What to Expect at Your First CanAm

By Mackenzie Maidl

Since I attended my first CanAm in 2017, it has become my favorite “family” reunion and I look forward to it every year. I remember initially walking into the building and being completely overwhelmed. I had no idea what to expect. It was late Thursday night, and we were some of the last people setting up. It was dark and quiet, and the building felt so big. For anyone planning their first CanAm experience, here are a few things I wish I had known before I arrived.

Be prepared to experience all four seasons in one day! We have faced everything from snow flurries to 90°F/32°C temps. Regularly checking the forecast leading up to the weekend—and then double checking—has saved me many times from over- (and under-) packing. Don’t forget both fans and coats for the dogs, as mornings can start cold and really warm up as racing gets going during the day.

You will be able to get into the building on Thursday to set up your crating area. Your space will be pre-marked, but make sure your captain has confirmed where your club will be located. It is a big building, and you could be wandering for a bit if you aren’t sure which end you are crating in. Don’t be afraid to spruce up your area for this special event! VIP lounges, couches on wheels, and refrigerators have all made appearances at CanAm in the past.

If your club is anything like mine, the meal plan is just as important as the racing plan. Racing lasts all day and there is not a break for lunch. You are able to bring in your own food, just don’t forget the extension cord, power
strip, and duct tape to plug in the crockpots and coffee makers. There is a concession stand in the building if you don’t feel like pre-planning all your meals. You will also want to make sure you bring some extra money to grab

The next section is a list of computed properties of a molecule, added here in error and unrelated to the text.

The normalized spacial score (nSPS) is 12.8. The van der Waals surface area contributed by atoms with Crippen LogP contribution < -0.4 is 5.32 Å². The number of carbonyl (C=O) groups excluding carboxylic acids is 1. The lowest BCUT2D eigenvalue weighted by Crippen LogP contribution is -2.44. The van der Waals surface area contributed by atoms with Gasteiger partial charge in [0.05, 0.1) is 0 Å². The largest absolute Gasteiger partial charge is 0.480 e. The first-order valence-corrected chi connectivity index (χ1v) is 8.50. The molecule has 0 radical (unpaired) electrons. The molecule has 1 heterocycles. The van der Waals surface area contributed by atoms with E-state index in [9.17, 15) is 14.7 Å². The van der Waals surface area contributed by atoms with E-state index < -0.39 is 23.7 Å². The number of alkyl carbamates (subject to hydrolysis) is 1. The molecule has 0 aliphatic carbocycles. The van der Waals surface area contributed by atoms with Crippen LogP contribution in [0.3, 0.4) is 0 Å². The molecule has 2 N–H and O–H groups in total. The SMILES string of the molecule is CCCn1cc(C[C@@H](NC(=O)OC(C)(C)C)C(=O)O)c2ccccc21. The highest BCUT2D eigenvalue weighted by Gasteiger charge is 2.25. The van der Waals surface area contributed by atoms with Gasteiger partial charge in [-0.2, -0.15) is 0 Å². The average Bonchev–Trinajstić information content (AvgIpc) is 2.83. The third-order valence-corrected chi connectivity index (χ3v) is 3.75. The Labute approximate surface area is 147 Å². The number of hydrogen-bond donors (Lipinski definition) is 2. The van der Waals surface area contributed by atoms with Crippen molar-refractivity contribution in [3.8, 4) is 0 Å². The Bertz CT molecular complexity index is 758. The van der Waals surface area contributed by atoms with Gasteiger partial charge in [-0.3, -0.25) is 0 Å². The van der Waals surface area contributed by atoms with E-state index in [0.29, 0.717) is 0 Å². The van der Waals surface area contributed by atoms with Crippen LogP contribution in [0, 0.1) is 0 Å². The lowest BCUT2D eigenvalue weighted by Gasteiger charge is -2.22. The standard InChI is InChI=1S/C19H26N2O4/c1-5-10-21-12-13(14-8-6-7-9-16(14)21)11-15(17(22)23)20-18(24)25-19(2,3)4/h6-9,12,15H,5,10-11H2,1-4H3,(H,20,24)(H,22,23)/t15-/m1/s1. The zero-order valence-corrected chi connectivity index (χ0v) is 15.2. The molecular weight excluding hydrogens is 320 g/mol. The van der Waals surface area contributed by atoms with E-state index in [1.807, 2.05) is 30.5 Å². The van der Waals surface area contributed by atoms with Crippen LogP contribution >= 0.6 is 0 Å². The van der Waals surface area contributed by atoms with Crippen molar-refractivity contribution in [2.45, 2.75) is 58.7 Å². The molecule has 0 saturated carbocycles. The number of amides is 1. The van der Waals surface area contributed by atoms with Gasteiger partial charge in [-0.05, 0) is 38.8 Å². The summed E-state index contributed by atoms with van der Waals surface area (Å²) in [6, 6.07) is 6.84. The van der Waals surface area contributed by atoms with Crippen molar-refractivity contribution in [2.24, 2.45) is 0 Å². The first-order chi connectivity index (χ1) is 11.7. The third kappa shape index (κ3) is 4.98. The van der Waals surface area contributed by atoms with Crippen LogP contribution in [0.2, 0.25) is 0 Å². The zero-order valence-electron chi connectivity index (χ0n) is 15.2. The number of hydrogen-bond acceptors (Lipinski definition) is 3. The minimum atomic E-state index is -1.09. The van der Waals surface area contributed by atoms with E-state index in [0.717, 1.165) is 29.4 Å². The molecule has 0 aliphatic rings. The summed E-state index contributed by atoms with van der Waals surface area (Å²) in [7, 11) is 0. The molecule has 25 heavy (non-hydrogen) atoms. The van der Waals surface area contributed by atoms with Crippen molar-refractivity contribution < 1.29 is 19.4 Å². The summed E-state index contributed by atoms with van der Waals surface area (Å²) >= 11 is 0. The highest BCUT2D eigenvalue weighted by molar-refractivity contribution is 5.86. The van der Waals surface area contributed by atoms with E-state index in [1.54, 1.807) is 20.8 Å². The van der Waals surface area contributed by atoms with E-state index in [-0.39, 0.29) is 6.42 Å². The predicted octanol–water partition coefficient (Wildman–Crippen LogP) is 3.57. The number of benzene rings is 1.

some ice cream from Hook’s, which is maybe a little too conveniently located directly across the street.

Emily-Rose outside Hook’s

Depending on how many teams your club has entered you may have more free time between racing than others. I personally like to spend this time checking out the many vendors. I like to stock up on new collars, leashes, crate pads and tugs for the year. A walk around the building to check out the fun and unique crating areas is also one of my favorite ways to kill some downtime, in addition to watching racing.

Be prepared for it to be an all-day event and don’t rush out after racing! Friday and Saturday everyone comes together for awards. I highly recommend bringing a chair and a drink over to celebrate your and your fellow competitors’ success for the day. Awards are a great opportunity to get to know other clubs you may not get to see any other time during the year. After awards there will be mat time to work those green dogs and baby dogs you brought along. If at any point during the day you do need to leave and want to come back for awards or mat time, be prepared to pay to reenter the fairgrounds.

Gathering for awards

The biggest surprise to me was that you don’t know the Sunday racing schedule until late Saturday night/early Sunday morning. The Sunday seed times are based on your best time from Saturday and NAFA works hard to put together a competitive schedule for teams of all speeds and skill levels. The fastest eight Regular and fastest four Multibreed teams are invited to the CanAm Class. Those invitations are received at Saturday night awards.

Racing will be stopped throughout the day on Sunday for the CanAm Class elimination races which are fast and intense. It’s win-or-go-home racing and you won’t want to miss it! All the Classic Class Regular and Multibreed
divisions race on Sunday in a round-robin format for their chance to race on the big stage in the Division Championship races. And there are still Open division races to watch and participate in.

Championship Ring at the Indiana Farmers Coliseum. Invitational races will be filmed and broadcast on ESPN2.